Neruda once declared, “Nothing remains except that which was written with blood to be listened to by blood.” Neruda trusts and celebrates his senses and inextricably links his experiences, quite specifically, to the natural world he loves: to the damp forests of southern Chile; to the thick, gnarled roots of the pines deeply penetrating the earth; to the lonely rains that occluded the sun and cast the world through its fine veils; to the roiling rivers and seas that brought renewal and hope and, sometimes, destruction. For Neruda, this tightly woven web of nature symbolism became a grid through which he could begin to make sense of his life, to explore both the spiritual and physical worlds. For him, it was a continuous geography.

He spoke to the Chilean people of their mountains and trees, of their rivers and nocturnal flowers, of their dreams. Neruda held up a mirror in which Chileans could view themselves and be pleased. Reading Neruda, they could feel a common identity beyond their separate lives, landmarks, and scents they could call their own.

Several artistic and literary movements emerged that reflected the social and philosophical crises of the times: cubism, futurism, Dadaism, ultraism, creationism, modernism, and in the same year that Neruda published Twenty Love Poems and a Song of Despair, the explosion of surrealism.

With their gorgeous sweep and intimacy, their sensuality and rhapsody, and their “secret revelations of nature,” Neruda’s poems also made me want to reclaim Spanish, the language of my teenage years. It is not an exaggeration to say that they helped me to discover who I was what I was meant to do. How I sang these poems aloud, again and again, in Spanish and in English, for the pure joy of hearing them on my tongue, for the imagery they conjured up and the longings they roused.

Neruda’s poetry challenged readers to less static lives, lives susceptible to transformation, like nature itself. He talks about Chilean earth, the country, more so in a subconscious state to illustrate to his countrymen the country’s beauty as opposed to the physical beauty of a woman. There is this raw sense of patriotism, natural, imperative and inherent. It shows the political climate at the time in Chile, whilst the people in Chile despise their government in comparison to the sense of darkness of the night. Neruda’s poetics are more indirect in showing the pain and they are whimsical and charming combined with melancholy.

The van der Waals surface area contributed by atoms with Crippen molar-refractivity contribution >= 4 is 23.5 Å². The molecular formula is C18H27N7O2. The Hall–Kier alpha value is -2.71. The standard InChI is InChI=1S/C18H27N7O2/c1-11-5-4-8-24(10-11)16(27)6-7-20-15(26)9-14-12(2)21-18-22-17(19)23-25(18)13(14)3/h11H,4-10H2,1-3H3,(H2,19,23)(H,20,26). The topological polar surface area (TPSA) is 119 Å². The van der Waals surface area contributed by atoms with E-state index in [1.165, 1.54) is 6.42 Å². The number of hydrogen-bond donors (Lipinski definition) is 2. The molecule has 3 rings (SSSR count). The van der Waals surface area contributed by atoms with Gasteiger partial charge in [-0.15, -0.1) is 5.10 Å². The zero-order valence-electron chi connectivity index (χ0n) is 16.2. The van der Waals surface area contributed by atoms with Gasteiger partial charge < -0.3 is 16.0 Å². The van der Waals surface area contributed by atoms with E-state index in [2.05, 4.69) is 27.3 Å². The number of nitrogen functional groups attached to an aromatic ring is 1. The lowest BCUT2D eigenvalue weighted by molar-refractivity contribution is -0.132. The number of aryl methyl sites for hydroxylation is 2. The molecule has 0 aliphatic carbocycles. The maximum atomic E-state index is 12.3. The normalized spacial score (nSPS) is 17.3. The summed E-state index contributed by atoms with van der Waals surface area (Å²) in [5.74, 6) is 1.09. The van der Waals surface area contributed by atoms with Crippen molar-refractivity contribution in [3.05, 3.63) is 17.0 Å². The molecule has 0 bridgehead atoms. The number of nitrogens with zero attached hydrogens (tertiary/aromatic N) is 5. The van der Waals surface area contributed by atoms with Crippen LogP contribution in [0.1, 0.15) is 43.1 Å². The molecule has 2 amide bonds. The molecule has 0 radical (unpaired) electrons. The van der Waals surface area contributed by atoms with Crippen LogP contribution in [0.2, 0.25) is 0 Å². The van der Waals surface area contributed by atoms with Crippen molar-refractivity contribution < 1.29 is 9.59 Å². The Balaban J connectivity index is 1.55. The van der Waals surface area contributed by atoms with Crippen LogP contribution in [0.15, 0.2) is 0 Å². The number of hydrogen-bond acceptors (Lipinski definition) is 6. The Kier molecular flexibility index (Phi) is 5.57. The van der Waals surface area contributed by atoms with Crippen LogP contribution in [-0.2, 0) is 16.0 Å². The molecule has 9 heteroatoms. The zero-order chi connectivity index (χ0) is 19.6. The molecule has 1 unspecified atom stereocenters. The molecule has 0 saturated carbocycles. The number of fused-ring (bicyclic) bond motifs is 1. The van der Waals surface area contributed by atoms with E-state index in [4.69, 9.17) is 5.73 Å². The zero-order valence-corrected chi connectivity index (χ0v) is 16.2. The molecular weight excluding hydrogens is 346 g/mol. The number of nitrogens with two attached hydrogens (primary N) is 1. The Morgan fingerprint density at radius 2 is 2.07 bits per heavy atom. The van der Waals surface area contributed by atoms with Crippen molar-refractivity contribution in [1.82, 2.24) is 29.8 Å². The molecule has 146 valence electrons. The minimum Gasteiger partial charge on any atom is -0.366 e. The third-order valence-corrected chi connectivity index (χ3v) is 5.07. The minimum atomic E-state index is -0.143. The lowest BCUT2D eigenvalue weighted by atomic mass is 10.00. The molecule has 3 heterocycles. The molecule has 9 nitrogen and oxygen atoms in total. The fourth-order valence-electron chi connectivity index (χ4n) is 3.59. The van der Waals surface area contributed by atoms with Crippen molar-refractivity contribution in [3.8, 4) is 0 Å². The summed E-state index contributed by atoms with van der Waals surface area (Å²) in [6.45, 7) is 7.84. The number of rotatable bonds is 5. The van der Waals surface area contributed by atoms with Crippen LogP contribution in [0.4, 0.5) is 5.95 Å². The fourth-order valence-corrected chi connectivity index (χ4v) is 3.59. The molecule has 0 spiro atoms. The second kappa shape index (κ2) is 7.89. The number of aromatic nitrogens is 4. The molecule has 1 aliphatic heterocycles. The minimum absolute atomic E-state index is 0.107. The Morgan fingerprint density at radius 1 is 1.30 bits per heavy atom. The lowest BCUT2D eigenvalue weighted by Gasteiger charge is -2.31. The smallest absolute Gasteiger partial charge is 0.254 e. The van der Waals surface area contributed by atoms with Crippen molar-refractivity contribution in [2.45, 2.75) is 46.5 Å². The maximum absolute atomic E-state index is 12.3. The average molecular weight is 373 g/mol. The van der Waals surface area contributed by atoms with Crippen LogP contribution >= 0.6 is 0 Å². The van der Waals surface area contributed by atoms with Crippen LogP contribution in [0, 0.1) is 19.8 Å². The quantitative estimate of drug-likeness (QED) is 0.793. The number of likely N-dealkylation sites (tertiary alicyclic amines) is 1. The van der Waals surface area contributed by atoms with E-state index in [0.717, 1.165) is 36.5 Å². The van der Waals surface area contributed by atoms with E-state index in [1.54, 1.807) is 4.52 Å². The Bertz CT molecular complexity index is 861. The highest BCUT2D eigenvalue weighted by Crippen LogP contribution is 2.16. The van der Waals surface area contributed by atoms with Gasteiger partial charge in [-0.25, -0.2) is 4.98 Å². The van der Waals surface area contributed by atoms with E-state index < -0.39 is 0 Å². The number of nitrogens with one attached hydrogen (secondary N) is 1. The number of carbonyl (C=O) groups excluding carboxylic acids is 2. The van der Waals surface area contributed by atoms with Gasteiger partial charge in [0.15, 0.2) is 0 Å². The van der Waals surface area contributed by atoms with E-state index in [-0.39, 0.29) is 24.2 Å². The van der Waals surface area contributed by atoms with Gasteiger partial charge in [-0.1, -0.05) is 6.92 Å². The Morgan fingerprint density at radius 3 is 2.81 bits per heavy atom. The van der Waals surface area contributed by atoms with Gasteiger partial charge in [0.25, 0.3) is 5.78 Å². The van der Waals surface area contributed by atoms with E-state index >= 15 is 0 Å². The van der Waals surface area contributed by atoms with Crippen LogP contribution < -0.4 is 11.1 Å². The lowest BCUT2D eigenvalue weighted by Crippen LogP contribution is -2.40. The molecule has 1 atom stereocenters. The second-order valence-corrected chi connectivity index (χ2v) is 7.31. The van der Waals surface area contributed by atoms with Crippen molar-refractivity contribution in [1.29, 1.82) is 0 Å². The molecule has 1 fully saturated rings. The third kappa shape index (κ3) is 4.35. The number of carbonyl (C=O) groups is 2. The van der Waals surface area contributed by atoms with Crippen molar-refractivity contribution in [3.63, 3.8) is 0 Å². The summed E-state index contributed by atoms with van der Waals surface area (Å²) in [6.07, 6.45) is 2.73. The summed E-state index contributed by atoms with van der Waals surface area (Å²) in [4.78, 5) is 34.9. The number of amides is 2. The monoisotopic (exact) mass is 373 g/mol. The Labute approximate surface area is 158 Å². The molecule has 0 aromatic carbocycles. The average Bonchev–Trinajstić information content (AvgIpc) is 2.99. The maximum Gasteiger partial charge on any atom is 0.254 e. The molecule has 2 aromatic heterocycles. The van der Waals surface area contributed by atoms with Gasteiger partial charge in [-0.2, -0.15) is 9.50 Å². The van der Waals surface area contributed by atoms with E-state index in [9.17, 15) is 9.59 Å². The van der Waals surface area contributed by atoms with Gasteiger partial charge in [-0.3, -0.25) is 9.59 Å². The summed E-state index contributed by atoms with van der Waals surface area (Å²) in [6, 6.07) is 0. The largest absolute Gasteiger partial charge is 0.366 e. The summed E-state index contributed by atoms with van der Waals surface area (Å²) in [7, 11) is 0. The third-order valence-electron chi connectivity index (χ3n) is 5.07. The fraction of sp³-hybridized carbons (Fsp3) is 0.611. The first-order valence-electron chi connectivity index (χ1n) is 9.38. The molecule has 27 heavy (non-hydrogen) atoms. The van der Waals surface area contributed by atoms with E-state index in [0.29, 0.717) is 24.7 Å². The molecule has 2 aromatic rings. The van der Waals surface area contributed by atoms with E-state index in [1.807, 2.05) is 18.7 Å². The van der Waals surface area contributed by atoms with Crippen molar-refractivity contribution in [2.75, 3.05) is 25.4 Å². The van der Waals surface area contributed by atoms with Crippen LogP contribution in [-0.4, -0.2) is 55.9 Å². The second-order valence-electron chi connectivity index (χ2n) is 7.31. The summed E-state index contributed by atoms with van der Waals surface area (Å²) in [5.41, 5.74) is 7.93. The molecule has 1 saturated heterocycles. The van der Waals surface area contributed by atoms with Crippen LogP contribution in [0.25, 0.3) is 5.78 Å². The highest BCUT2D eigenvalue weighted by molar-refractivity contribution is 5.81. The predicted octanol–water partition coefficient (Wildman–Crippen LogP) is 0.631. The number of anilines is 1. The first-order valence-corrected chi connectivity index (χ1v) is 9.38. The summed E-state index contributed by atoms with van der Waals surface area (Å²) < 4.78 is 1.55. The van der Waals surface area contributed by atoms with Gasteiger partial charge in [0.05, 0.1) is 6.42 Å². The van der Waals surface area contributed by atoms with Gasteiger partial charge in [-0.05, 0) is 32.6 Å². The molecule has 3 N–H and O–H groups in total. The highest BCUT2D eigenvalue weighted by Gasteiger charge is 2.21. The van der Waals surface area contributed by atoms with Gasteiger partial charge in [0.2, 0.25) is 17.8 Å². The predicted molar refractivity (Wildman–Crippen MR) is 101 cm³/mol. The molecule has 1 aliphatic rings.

Merwin’s translation evokes more the inclusive experience of an individual, more on a conscious level (of choices and of knowing), a man’s perception on his woman’s physical and spiritual beauty. His translation of Neruda’s poems is solemn and straightforward.

Below are four Spanish-English original translation comparison examples of Pablo Neruda’s poems, translated by W.S Merwin.

SIEMPRE

Antes de mí
no tengo celos.

Ven con un hombre
a la espalda,
ven con cien hombres en tu cabellera,
ven con mil hombres entre tu pecho y tus pies,
ven como un río lleno de ahogados
que encuentra el mar furioso,
la espuma eterna, el tiempo.

Tráelos todos
adonde yo te espero:
siempre estaremos solos,
siempre estaremos tú y yo
solos sobre la tierra
para comenzar la vida.

Pablo Neruda.

ALWAYS

I am not jealous
of what came before me. [1]

Come with a man
on your shoulders,
come with a hundred men in your hair,
come with a thousand men between your breasts and your feet,

come like a river
full of drowned men
which flows down to the wild sea,